April 24, 2014

Utilitarian Aesthetics

Utilitarian Aesthetics Utilitarian Aesthetics

Why So Few?

Why So Few? Why So Few?

The Practice

The Practice The Practice

Simplicity

Simplicity Simplicity

This Mortal Canvas

This Mortal Canvas This Mortal Canvas

The Myth of Multi-Tasking

The Myth of Multi-Tasking The Myth of Multi-Tasking

When Words Fail

When Words Fail When Words Fail

Relative vs. Ultimate Truth

Relative vs. Ultimate Truth Relative vs. Ultimate Truth
Winter-Cat.jpg

Utilitarian Aesthetics

Here’s one minimalist’s view on aesthetics: any one thing has to serve at least two purposes. No trinket shall ever serve one purpose only, i.e., adornment. In my view each thing shall also beautifully/aesthetically serve a useful purpose. I have a perfect box for my fingerpicks, nicely crafted, artfully placed. My food measuring scoops are geometrically hung on my galley wall (yes, geometry, in my view, is beautiful; and yes, my kitchen is a galley), adorning it with both … [Read More]

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Why So Few?

A question that recurs for me almost daily—for it has yet to meet with a satisfactory answer—is why so few on this planet are following a spiritual path. For we do know, at least on some (though still accessible) level that this cannot possibly be all there is to life: you get born, you survive a while, you die. For what would be the point? Or whose cynical game would we be nothing but pawns in? Mystics I believe that all mystics—both past and present—have realized this … [Read More]

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The Practice

I believe it was Herman Hesse who said that we can walk hand in hand up to that final gate, but through it we must walk individually. No one can do that final walking for us. Actually, no one can do any walking for us. At one point in my life I believed that I could hitch a ride on someone else’s walking, that I could read my way to liberation. I believed that someone else, who himself or herself had done the walking—and had documented it so well—had in some … [Read More]

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Simplicity

During the cold Swedish winter of 1968-69 I cast about for spiritual simplicity. Convinced by my cosmic experience the preceding fall that the earthly life was but an illusion—a complex, self-sustaining and self-gratifying illusion, but illusion nonetheless—I longed for, and sought a simpler life, a life stripped of all things extraneous, a life bare enough to see things as they truly are. A life true to a higher truth. Scanning my daybook from that winter, I found the … [Read More]

Winter-Cat.jpg

This Mortal Canvas

The premise was this (and I am not sure where it came from, or how it arrived, but arrive it did, and there it was): Truth, the Ultimate Truth, is that which is proven by everything—that which is proven by every single thing that exists, small or large, beautiful or ugly. That which is proven by the extinct trilobites (roaming the ocean floor in prey-seeking herds), by the refusing to die no matter what the environment water bears (aka tardigrades), by a grain of sand, by … [Read More]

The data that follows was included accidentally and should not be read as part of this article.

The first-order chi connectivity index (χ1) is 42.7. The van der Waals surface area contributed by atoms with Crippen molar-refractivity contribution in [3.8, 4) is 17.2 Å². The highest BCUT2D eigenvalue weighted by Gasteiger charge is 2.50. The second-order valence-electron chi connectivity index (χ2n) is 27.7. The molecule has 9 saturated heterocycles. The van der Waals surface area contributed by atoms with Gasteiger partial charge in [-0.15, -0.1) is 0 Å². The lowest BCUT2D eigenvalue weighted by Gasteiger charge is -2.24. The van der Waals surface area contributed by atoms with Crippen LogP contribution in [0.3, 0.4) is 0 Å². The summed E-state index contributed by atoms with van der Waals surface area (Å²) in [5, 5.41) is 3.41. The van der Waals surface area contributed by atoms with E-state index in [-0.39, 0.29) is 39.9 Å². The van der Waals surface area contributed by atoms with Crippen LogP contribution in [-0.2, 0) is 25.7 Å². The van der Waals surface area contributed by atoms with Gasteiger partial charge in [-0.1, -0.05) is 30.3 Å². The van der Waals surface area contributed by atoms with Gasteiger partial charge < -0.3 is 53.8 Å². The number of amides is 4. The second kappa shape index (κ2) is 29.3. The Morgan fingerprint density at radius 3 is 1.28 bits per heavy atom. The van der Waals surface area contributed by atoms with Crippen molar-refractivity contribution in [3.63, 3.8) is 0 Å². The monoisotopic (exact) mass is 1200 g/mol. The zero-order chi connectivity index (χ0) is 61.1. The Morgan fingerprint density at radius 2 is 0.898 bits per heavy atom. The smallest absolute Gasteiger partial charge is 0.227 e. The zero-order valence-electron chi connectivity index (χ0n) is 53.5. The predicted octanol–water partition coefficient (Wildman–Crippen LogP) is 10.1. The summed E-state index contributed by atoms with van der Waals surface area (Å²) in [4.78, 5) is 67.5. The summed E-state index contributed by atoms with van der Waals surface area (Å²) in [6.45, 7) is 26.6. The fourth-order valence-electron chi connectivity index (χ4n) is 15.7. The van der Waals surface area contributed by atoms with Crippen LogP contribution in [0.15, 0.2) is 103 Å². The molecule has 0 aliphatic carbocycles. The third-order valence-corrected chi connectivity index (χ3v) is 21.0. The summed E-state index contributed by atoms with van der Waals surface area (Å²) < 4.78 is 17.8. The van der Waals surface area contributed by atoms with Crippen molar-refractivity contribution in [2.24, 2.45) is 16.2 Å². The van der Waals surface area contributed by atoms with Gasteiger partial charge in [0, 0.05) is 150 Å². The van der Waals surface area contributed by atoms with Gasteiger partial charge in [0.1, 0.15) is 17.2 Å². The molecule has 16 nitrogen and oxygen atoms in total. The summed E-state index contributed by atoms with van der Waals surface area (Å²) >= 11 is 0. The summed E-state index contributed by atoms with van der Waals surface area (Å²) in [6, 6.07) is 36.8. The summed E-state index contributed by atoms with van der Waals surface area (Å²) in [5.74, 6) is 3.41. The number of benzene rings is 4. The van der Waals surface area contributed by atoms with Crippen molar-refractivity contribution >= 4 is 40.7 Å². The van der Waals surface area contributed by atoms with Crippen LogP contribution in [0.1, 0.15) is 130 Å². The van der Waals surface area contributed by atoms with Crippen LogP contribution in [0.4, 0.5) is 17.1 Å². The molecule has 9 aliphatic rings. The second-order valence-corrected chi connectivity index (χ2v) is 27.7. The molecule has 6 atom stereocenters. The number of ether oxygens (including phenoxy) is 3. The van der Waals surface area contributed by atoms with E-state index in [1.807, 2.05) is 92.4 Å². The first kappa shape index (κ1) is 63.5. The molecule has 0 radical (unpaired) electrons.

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The Myth of Multi-Tasking

The big selling point about the Unix operating system in the early 1980s was that it—as different from Microsoft’s DOS at the time—was a “multi-tasking” operating system. By multi-tasking was meant that more than one user could use a computer running Unix at at time, and those more than one users could perform more than one computing task at a time. To all appearances. The truth is that the computer’s processor only executed one computer instruction at a time, never … [Read More]

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When Words Fail

Once the magnitude of my 1968 cosmic experience had registered and settled in, I set out to accomplish two things. The first was to regain the experience, to once again be uplifted, suffused, blessed by that light (a project still in progress), and the second was to accurately describe it (a project still in progress). For the balance of 1968 (the experience took place in September, as I recall) I tried to think my way back to that wonderful revelation—in vain. The door … [Read More]

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Relative vs. Ultimate Truth

Several Buddhist writers place extra emphasis on the difference between Relative and Ultimate Truth. And for good reason. As the word “Relative” infers, what is being viewed needs something to relate to, to compare it to. To give it significance and meaning. “Good” is most often juxtaposed to “Evil” to give both words meaning. “Better” would need a “Good” to place alongside it to see which was more good. “God” as we know him is most often, especially in Christianity, … [Read More]